Oscar-winning British director Steve McQueen returns after a 5-year hiatus in what is perhaps an unpredictable move, delivering what appears to be a fairly bog-standard heist film starring Liam Neeson and Michelle Rodriguez. For those not paying attention before going into this, you might well expect something that looks a lot like another entry in the Taken-franchise. However, delving any deeper than surface level into Widows reveals a complex and beautifully layered film that is every part as exciting and nerve-wracking as one of those sorts of movies… but for very different reasons indeed.
Widows in fact features an amazingly stacked cast of talent, with Viola Davis, Elizabeth Debicki, Colin Farrell, Jon Bernthal, Daniel Kaluuya, Brian Tyree Henry, Cynthia Erivo and Robert Duvall joining the as-previously-mentioned Neeson and Rodriguez. The film has a wonderful quality about it, where you could follow any one group of these characters and have a compelling narrative – we just happen to be following the story of these women who have just lost their criminal husbands in a heist gone wrong and have to pay back the debt they left behind. Despite this, the standout performance in the film for me came from Daniel Kaluuya, who plays the psychopathic Jatemme Manning, brother to campaign runner Jamal Manning (Brian Tyree Henry). In the short number of scenes he is in, Kaluuya absolutely steals the show; equal parts captivating and haunting, proving he’s come a long ways since playing Posh Kenneth in Skins.
These small, bit part narratives add a lot to the city of Chicago where the film is set. The city feels alive, breathing shallow tense breaths as the story unfolds and explores its different areas. There is a particular moment where a car carrying campaign front-runner Jack Mulligan (Colin Farrell) moves from a rundown, urban area of the city to just down the road, which is affluent and much better off. McQueen here does something understatedly smart, and does not follow Farrell into the car and instead, leaves the camera on the hood of the flashy, chauffeur driven car. Reflected in the hood, and just to the sides of the frame, the environment gradually changes before our eyes – and all that can be heard is Farrell saying something far different to the motivational speech he gave to the predominantly black residents of the urban area they just left.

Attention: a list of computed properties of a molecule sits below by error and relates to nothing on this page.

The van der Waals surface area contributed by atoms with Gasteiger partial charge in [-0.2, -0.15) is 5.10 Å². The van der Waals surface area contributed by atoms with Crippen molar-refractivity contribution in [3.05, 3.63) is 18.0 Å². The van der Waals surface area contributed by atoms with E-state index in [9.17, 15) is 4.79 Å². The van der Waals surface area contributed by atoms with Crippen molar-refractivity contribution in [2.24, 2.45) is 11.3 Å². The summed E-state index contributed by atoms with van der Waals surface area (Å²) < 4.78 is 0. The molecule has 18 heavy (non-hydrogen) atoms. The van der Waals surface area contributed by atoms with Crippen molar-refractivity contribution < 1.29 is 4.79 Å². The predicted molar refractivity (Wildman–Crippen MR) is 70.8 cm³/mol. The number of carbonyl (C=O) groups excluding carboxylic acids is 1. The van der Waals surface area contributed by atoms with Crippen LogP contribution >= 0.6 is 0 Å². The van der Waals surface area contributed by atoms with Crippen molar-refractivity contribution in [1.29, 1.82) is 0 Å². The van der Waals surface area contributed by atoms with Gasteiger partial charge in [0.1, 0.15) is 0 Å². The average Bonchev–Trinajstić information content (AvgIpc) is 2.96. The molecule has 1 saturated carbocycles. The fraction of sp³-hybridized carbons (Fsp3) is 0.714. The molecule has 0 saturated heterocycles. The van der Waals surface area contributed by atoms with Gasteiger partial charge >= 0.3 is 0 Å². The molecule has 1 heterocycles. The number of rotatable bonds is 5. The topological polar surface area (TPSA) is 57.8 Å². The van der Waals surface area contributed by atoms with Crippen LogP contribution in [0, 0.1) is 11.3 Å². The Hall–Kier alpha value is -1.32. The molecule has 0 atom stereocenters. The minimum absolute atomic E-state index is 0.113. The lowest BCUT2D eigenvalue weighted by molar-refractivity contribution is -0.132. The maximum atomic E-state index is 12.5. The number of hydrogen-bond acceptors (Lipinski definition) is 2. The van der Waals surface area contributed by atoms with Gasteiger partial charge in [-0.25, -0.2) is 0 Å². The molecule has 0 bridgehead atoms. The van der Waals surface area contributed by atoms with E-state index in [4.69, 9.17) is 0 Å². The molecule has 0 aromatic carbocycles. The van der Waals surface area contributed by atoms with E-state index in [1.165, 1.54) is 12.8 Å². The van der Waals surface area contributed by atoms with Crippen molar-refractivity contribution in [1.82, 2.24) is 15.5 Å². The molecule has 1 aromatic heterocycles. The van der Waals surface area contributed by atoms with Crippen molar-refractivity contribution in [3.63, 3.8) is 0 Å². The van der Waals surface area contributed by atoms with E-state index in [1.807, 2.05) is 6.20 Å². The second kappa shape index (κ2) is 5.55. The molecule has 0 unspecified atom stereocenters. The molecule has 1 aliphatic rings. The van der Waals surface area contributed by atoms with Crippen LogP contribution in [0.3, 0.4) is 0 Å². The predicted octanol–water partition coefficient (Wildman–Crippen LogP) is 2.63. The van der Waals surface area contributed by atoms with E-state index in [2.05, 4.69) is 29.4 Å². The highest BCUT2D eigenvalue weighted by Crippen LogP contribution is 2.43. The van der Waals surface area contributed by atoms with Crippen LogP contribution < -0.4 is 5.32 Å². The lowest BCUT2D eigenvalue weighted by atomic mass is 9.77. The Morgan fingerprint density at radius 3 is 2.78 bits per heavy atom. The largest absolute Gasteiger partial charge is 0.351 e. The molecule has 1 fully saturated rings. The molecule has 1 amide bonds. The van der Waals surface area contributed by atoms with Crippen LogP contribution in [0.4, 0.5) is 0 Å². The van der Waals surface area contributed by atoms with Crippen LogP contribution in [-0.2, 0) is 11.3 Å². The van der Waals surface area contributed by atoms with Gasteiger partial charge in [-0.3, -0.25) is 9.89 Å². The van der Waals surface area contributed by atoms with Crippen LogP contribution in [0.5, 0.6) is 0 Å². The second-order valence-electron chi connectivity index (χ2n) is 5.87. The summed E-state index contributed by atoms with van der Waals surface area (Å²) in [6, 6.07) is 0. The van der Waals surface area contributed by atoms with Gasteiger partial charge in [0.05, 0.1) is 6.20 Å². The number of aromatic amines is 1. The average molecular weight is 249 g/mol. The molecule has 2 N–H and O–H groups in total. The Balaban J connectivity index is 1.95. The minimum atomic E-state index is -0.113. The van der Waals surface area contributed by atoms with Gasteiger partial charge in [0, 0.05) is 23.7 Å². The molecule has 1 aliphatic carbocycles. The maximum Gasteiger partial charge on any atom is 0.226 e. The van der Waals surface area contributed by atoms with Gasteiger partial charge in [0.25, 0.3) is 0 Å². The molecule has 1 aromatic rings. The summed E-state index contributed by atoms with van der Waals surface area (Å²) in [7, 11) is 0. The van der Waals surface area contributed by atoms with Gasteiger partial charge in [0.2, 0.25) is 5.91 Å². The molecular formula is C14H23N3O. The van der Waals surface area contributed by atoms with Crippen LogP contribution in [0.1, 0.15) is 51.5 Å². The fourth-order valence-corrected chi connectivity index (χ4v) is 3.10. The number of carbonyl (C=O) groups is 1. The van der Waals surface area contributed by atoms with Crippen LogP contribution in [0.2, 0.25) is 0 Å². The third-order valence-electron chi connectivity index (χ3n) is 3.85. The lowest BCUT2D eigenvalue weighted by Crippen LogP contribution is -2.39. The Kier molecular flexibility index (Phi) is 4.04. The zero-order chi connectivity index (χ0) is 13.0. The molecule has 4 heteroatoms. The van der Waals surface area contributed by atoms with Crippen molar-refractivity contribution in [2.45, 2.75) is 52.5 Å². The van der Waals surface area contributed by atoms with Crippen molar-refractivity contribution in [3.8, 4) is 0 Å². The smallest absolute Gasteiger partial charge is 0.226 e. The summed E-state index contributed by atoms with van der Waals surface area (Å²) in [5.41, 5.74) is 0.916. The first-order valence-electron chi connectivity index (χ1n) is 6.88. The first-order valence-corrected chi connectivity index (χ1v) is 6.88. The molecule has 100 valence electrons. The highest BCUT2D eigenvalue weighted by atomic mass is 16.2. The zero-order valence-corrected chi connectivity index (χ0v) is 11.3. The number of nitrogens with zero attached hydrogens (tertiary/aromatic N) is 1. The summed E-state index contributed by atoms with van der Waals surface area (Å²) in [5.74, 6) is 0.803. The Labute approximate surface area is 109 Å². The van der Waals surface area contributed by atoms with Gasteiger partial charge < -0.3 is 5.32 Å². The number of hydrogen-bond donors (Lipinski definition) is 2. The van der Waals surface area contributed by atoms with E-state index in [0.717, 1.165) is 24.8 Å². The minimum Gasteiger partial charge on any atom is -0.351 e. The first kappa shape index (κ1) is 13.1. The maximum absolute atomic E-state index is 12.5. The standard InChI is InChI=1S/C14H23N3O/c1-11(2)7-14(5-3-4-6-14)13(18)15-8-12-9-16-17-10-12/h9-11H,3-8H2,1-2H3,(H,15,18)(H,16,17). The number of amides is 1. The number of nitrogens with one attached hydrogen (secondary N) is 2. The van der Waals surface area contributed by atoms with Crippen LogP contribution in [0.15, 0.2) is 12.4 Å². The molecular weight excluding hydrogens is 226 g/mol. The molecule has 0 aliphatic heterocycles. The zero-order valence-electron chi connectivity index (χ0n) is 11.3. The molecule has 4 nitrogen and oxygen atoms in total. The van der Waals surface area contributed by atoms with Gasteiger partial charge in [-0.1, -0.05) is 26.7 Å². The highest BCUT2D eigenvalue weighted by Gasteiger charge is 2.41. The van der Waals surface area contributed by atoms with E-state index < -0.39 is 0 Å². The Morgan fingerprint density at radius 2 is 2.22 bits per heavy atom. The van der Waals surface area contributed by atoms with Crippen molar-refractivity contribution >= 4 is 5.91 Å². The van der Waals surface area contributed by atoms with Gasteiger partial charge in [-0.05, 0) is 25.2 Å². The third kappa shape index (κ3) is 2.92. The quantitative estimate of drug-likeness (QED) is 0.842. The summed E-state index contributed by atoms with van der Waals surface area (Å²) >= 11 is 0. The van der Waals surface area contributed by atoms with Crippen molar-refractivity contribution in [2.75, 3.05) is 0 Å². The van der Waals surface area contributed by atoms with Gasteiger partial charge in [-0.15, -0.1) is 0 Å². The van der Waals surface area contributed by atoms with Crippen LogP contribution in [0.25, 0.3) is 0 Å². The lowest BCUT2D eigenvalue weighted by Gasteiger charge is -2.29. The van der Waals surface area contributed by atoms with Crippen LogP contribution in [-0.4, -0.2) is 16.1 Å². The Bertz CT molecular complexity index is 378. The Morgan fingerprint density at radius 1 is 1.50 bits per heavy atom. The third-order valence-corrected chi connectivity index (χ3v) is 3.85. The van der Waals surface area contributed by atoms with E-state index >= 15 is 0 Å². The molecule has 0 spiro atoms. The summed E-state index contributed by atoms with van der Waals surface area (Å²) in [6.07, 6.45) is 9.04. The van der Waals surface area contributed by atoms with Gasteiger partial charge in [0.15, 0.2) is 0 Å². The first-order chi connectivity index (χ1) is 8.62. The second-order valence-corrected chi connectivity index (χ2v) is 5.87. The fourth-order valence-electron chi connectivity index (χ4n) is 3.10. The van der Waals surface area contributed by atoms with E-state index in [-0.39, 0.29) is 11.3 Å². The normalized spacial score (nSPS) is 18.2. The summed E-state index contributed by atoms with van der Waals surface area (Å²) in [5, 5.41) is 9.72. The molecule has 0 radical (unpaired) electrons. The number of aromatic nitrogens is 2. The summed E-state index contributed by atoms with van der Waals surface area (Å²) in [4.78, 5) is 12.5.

Back to the primary narrative however, and the trio of Davis, Debicki and Rodriguez are outstanding throughout, particularly Debicki who shines as the trashy yet street smart member of the group. The three are without choice, they must follow in the footsteps of their husbands if they want to survive and reclaim their lives – but they are constantly unsure, wary of the job at hand. They never really once look to be completely in control, and the film never pretends that they are. They do not magically transform from their old lives, they just adopt the roles, and constantly seem on edge. Later joined by a fourth in babysitter turned getaway driver Belle (Cynthia Erivo), the heist they have to pull off by the end never looks like it will one-hundred percent go their way, which adds a much needed tension to a genre that so regularly makes everything seem easy.
Flynn and McQueen have achieved something quite remarkable with Widows, with the pair proving that the heist film has some life left in it yet if done properly.